Emory Healthcare hit by ransomware, data of over 200,000 patients hacked
Atlanta-based Emory Healthcare was hacked by the Harak1r1 the 0.2 Bitcoin Ransomware, MacKeeper security researcher Chris Vickery discovered on Jan. 3.
On Dec. 30, MacKeeper Security Research Center discovered a misconfigured MongoDB database that contained data from over 200,000 patients and other sensitive information. On Jan. 3, the firm confirmed this data was linked to Emory Brain Health Center.
[See them all: 10 stubborn cybersecurity myths, busted]
It appeared Harak1r1 wiped a database of the Brain Health Center and blocked access to these records, Vickery said. The database is gone and now boasts a ransomware message asking for .2 bitcoin.
The data appeared to be orthopedic and clinic workflow records. All files included names and addresses. Some included emails, birthdates, medical record numbers and cellphone numbers. The timestamps of the files are dated from 2015 - 2016.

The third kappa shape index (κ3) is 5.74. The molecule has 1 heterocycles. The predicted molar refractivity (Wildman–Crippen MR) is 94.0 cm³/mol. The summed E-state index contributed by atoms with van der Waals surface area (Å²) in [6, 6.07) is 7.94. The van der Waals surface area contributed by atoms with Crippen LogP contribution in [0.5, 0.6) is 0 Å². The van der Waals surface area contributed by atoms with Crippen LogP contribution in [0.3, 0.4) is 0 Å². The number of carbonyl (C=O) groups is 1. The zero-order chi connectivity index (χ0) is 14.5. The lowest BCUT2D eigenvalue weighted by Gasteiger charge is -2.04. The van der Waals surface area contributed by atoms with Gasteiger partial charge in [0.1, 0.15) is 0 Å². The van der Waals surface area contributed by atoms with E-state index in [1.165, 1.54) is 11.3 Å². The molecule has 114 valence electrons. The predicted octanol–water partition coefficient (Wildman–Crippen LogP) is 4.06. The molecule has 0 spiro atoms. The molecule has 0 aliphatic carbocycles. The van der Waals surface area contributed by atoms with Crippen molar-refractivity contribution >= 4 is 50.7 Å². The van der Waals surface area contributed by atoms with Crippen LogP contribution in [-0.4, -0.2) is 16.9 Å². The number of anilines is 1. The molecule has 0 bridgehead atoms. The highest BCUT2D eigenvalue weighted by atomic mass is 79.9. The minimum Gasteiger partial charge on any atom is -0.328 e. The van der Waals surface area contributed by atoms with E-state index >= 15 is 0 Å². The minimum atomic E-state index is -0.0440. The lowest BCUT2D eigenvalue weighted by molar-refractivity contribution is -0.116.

These types of files are often used for medical fraud and forging medical bills.
Vickery could not determine if the site was under the control of Emory or a third-party business associate.
Emory’s website, however, has not posted about the ransomware attack. Healthcare IT News has reached out to the organization for comment.
The breach is part of a new Harak1r1 campaign that attacks misconfigured MongoDB databases.
The virus wipes the hacked databases clean - instead of encrypting files. It then takes over databases that are left online without an admin password, BleepingComputer’s Security Researcher Catalin Cimpanu said. Researchers first saw the virus in the wild on on Dec. 21.
The attacker, Catalin explained, appears to have performed a mass-scan to find these unprotected MongoDB databases. After, the hacker accessed the sites and held the data for ransom.